The first three hymns sung at the Divine Liturgy (Ps. 103; Ps. 146 and Only-begotten Son… the Beatitudes) are called Antiphons (steps) because they are sung in steps or stages by two Choirs singing opposite each other. Hence this type of singing in steps is called antiphonal.
These are Stikhera accompanied by verses usually taken from the Psalms. The Apostikha is found at the end of Vespers and also at the end of Matins on ordinary weekdays.
The Canon is a series of nine Canticles (or Odes) containing a number of Troparia in each, as well as a Theme Song (Irmos). The Canons are found at Matins, Compline, and certain other services in the Liturgical Cycle. Originally the nine Biblical Canticles were sung and short refrains inserted between each verse of the Canticle, but in time the Canticles themselves dropped out of general usage (except during Great Lent) and only the Theme Song (or Irmos), based on the theme of the original Canticle, and the refrains (now expanded) remained. The Second Ode is sung only as part of the Lenten Cycle and a tenth Biblical Canticle, the Magnificat is almost always sung after the Eighth Ode of the Canon.
This is a musical composition sung at Vespers and are so named because they speak of the dogma of the Two Natures of Christ.
This is a short composition that follows the Kontakion, between the Sixth and Seventh Odes of the Canon.
This is the Theme Song of each Ode of the Canon. The word Irmos means link, since originally the Troparia that followed it were sung in the same rhythm, and thus were linked to it.
This is the concluding stanza of a Canticle of the Canon, so-called because, as the title implies (to go down), the Choir members came down into the center of the church to sing it. These are found after each Ode of the Canon on major Feasts and on ordinary days, the Irmos of the last Canon sung (there are usually several Canons sung together) is sung as Katavasia after Odes Three, Six, Eight and Nine.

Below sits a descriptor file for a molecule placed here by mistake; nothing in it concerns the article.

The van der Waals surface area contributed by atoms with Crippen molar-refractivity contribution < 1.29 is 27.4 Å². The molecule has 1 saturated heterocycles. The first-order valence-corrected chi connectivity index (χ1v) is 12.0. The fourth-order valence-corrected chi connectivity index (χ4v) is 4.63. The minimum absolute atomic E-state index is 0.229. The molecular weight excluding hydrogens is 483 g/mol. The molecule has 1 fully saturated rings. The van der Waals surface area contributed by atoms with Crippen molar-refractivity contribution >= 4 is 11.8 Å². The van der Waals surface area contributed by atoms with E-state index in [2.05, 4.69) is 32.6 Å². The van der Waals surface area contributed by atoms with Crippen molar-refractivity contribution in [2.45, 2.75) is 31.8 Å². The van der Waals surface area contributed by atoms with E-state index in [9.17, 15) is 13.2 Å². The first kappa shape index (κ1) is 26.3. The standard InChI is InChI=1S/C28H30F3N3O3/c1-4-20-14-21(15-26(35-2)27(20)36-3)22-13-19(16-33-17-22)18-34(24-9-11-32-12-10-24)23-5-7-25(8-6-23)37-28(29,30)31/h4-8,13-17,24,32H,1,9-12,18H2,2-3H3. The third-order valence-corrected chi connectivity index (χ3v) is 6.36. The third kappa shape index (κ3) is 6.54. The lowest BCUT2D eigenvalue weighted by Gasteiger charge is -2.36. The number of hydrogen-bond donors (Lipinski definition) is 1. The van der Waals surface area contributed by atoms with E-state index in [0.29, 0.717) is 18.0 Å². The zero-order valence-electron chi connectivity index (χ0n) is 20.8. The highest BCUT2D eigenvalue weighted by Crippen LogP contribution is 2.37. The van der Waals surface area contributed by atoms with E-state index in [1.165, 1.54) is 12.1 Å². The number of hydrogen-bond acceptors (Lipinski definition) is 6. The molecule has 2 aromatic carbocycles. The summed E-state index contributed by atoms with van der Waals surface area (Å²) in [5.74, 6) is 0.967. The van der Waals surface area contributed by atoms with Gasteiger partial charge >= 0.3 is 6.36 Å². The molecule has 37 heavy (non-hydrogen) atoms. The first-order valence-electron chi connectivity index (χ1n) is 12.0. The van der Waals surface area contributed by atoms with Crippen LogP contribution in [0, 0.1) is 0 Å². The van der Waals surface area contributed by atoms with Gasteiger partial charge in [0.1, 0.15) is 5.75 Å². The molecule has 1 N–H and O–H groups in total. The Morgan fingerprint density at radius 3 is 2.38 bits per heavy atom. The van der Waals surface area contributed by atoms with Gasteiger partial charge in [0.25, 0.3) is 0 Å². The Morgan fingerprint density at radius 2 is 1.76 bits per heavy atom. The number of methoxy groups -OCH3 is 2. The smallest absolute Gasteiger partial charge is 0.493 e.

From the word kathizo I sit, these are selections from the Psalter, read at Vespers, Matins, and various other services, during which the Faithful are permitted to sit.
These are short hymns sung after the Kathisma readings, during which the Faithful are permitted to sit (except for certain prescribed days). These are sometimes referred to as Sedalens or Sessional Hymns.
The word means pole, since the Kontakion was originally a long poetic composition rolled up on a pole. Now only the brief preliminary stanza remains and is sung before the Ikos after the Sixth Ode of the Canon, at the Liturgy, Hours, and various other services.
These are verses from the Psalter sung immediately before Scripture Lessons, primarily at Liturgy, Vespers and Matins. [Except for Feasts and during Great Lent, the Scripture Lessons themselves have generally fallen out of use at Vespers.] The Prokeimenon sung immediately before the Gospel Lesson is called the Alleluia.
A Stikheron is a stanza sung between verses taken from the Psalms, primarily at Vespers (at Lord, I have called… and the Apostikha) and Matins (at the Apostikha).
These are Troparia or Stikhera sung in honor of the Theotokos. On Wednesdays and Fridays, these Theotokia usually take the theme of the Theotokos at the Lord’s Crucifixion, and thus are called Cross-Theotokia (or Stavro-Theotokia).
This is simply a short musical composition similar in length and style to the Kontakion. They are sung at the end of Vespers, after God is the Lord… and the Apostikha at Matins, at the Liturgy and other services.
This is a short Troparion sung at Matins on Great Feasts and Sundays.